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The ANU Research School of Physics constitutes Australia’s largest university-based physics research activity, incorporating major national facilities, national networks, a significant technical manufacturing and prototyping capability, as well as an innovative teaching program.

Our research activity includes nonlinear and quantum optics and quantum systems engineering, soft and hard condensed matter physics, III-V semiconductor physics, nano-engineered and meso-scale materials, nuclear physics, novel imaging technologies and plasma science.

Our researchers have played important roles in some of the most significant breakthroughs in physics, including proving the existence of gravitational waves in 2016.

The observation of a gravitational wave, ripples in space caused by the collision of two black holes, confirms a prediction made by Albert Einstein's General Theory of Relativity 100 years ago, and opens up new fields in physics and astrophysics.

The important role that our researchers played included constructing, installing and commissioning crucial components of the detectors used by the Laser Interferometer Gravitational-wave Observatory (LIGO) in the United States.

Fundamental and applied research, just like this, also sparks the development of novel technologies and have seen a number of successful spin-out companies go global.

In 2009 Lithicon, then named Digitalcore, spun out of the Research School of Physics and Engineering. The big commercial step was taken after 10 years of fundamental research by ANU scientists. Their research combined novel scanning technology and advanced computer algorithms to produce high-resolution 3D images and simulations of fluids in oil reservoir rocks.

Fast forward to February 2014, and Lithicon was acquired for $US8 million by microscopic technology company FEI, cementing a very special research relationship with ANU.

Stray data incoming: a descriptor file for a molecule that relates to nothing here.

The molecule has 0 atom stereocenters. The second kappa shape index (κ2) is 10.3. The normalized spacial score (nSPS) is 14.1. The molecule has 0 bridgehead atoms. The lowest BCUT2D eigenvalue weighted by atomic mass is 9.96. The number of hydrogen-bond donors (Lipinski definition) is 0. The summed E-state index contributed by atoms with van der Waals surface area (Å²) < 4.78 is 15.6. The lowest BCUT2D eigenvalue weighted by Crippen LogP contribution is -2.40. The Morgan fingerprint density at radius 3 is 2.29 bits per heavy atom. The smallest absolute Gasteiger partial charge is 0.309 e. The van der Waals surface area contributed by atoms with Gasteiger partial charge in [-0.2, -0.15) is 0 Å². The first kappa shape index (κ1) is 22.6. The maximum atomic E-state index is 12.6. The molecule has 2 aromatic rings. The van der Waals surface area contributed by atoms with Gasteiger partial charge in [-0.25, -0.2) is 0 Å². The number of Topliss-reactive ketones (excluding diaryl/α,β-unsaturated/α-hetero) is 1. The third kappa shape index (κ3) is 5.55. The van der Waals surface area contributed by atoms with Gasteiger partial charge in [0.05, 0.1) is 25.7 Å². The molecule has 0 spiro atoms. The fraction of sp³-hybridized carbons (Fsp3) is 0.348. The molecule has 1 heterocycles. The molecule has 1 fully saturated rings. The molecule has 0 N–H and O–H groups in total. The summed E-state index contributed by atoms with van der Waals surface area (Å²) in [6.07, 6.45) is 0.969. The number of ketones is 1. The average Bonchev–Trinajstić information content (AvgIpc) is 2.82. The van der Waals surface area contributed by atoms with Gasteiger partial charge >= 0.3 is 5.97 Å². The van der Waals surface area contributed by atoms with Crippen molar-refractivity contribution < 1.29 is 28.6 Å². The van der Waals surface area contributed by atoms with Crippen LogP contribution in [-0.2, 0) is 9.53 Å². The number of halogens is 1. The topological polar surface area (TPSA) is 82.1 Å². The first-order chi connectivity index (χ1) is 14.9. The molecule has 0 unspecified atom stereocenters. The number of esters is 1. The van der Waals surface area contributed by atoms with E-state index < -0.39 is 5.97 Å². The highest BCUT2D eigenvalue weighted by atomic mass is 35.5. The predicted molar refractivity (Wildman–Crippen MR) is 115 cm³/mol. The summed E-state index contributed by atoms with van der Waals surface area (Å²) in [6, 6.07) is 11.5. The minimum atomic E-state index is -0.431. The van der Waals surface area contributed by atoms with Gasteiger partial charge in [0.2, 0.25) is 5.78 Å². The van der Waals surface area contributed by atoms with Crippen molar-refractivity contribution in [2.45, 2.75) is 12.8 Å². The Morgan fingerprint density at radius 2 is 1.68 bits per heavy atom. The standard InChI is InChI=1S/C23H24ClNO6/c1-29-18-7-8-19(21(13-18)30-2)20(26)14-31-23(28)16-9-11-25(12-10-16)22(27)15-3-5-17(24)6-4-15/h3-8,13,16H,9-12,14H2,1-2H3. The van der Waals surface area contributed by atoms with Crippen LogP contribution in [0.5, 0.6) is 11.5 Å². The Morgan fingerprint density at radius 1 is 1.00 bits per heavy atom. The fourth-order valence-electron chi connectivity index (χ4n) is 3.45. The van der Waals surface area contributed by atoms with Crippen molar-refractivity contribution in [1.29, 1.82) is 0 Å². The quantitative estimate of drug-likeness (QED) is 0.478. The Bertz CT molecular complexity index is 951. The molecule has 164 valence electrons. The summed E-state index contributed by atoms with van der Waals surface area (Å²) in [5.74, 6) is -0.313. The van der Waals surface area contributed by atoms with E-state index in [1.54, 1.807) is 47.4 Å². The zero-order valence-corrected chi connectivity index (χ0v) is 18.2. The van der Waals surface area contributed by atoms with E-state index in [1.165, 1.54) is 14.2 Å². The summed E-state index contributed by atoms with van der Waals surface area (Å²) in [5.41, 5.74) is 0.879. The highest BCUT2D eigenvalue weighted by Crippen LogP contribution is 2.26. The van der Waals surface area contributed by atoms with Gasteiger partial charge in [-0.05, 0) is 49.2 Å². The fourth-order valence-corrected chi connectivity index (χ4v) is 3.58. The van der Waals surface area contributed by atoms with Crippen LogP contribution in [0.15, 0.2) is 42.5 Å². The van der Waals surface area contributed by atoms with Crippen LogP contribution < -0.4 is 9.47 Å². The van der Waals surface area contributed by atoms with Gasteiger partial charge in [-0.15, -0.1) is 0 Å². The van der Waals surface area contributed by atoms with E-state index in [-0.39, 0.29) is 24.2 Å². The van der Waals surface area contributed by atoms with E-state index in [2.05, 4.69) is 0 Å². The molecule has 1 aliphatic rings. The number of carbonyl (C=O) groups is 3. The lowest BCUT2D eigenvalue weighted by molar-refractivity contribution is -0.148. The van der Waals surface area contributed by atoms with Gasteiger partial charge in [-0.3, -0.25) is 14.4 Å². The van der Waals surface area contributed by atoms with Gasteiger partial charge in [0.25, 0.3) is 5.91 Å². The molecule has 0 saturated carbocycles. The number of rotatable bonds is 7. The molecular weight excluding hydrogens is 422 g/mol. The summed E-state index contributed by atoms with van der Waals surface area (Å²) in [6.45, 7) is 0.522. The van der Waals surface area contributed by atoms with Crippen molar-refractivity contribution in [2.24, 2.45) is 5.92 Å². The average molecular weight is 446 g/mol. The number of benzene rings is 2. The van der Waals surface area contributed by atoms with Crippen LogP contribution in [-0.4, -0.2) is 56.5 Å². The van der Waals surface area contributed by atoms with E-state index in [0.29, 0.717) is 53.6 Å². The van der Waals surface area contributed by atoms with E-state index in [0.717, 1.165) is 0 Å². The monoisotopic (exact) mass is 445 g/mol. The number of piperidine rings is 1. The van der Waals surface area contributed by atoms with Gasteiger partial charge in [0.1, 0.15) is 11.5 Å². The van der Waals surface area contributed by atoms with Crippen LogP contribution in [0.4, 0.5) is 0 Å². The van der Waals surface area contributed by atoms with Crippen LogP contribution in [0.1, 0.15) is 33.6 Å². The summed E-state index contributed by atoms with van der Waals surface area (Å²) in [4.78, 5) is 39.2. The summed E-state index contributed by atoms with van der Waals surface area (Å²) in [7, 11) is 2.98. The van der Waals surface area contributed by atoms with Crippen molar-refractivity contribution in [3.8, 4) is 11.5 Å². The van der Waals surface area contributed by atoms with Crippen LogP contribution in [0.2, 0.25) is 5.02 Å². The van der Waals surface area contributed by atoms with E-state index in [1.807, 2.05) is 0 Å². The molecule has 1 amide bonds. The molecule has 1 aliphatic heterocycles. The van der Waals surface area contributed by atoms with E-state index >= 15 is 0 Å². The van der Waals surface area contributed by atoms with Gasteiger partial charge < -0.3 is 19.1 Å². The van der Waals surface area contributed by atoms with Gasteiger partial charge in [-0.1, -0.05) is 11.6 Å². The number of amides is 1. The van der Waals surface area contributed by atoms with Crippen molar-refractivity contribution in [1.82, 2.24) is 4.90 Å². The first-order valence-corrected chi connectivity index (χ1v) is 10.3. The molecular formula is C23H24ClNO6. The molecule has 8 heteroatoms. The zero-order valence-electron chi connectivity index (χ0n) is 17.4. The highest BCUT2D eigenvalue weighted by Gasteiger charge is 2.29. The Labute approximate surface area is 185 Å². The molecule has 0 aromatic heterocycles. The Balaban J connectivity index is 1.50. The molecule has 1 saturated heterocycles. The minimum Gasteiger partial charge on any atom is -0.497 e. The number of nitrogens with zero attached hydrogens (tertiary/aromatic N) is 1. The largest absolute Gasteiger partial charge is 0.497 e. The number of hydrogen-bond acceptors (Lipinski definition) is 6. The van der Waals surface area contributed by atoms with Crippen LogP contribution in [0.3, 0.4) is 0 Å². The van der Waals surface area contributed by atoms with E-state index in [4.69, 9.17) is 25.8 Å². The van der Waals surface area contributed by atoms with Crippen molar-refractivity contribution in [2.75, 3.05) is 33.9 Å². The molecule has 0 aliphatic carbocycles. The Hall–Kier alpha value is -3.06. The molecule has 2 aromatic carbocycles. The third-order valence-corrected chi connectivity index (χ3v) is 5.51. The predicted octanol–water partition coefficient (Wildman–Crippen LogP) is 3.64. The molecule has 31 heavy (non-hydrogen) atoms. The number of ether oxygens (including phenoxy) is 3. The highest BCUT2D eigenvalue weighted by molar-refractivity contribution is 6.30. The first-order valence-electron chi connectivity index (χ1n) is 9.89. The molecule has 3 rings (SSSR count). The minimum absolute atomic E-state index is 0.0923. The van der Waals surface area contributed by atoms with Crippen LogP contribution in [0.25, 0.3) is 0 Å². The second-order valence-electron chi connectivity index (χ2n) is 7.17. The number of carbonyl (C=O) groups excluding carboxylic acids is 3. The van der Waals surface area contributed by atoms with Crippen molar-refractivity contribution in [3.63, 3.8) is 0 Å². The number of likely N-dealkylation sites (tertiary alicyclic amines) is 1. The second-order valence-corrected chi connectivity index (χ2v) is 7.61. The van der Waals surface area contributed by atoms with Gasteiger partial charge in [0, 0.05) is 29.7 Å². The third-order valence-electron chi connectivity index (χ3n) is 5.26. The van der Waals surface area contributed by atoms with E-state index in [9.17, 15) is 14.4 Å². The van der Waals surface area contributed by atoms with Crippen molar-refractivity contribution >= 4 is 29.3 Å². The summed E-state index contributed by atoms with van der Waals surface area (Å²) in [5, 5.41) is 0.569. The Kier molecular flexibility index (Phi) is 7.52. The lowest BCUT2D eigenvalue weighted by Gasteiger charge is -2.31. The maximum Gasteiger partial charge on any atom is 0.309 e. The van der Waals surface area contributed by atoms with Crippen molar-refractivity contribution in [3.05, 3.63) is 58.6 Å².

Facilities

The Centre for Advanced Microscopy (CAM) provides state-of-the art microscopy and microanalysis equipment to researchers, students and industry partners.

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ANU Heavy Ion Accelerator Facility. Photo: James Coleman

The HIAF comprises one of the world’s largest 14UD pelletron accelerators and a superconducting “booster” linear accelerator (LINAC) housed and operated by ANU.

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Kioloa Campus

The 348-hectare ANU Kioloa Coastal Campus is one of Australia’s premier field stations, offering a diverse ecology which encourages research across all scientific disciplines.

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The ANU MakerSpace is an initiative by the Research School of Physics and Engineering, where we know people learn by doing.  

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The National Computational Infrastructure (NCI) is home to the Southern Hemisphere’s most highly-integrated supercomputer and filesystems, Australia’s highest performance research cloud, and one of the nation’s largest data catalogues—all supported by an expert team.

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The CPAS Podcast Studio is open to staff and students throughout ANU (not just scientists!) to record and grow podcast series. Your success is our success: we want to help you make the biggest and best podcast series in the world.  

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Science precinct

Our new $240-million science precinct on the ANU campus has state-of-the-art biological and chemical research laboratories, as well as a teaching hub.

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Designed by Eggleston, MacDonald and Secomb, the Forestry Building (#48) was officially opened on 16 May 1968 by HRH the Duke of Edinburgh with the unveiling of a wooden sculpture in the building’s main foyer.

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Articles

Two people looking at optical technology in a lab

A ground-breaking research centre focused on optical technologies, which could create lifelike moving holograms that display straight from your phone screen, is being officially launched at The Australian National University (ANU).

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A smiling woman next to a a glowing tube

As a PhD candidate in the ANU Research School of Physics, Ash Pascale is living her childhood dream.

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A woman standing among some laboratory equipment

The ANU Research School of Physics is home to the largest and most powerful ion accelerator in Australia, and Professor Mahananda Dasgupta would like its world-class reputation to be better known here at home.

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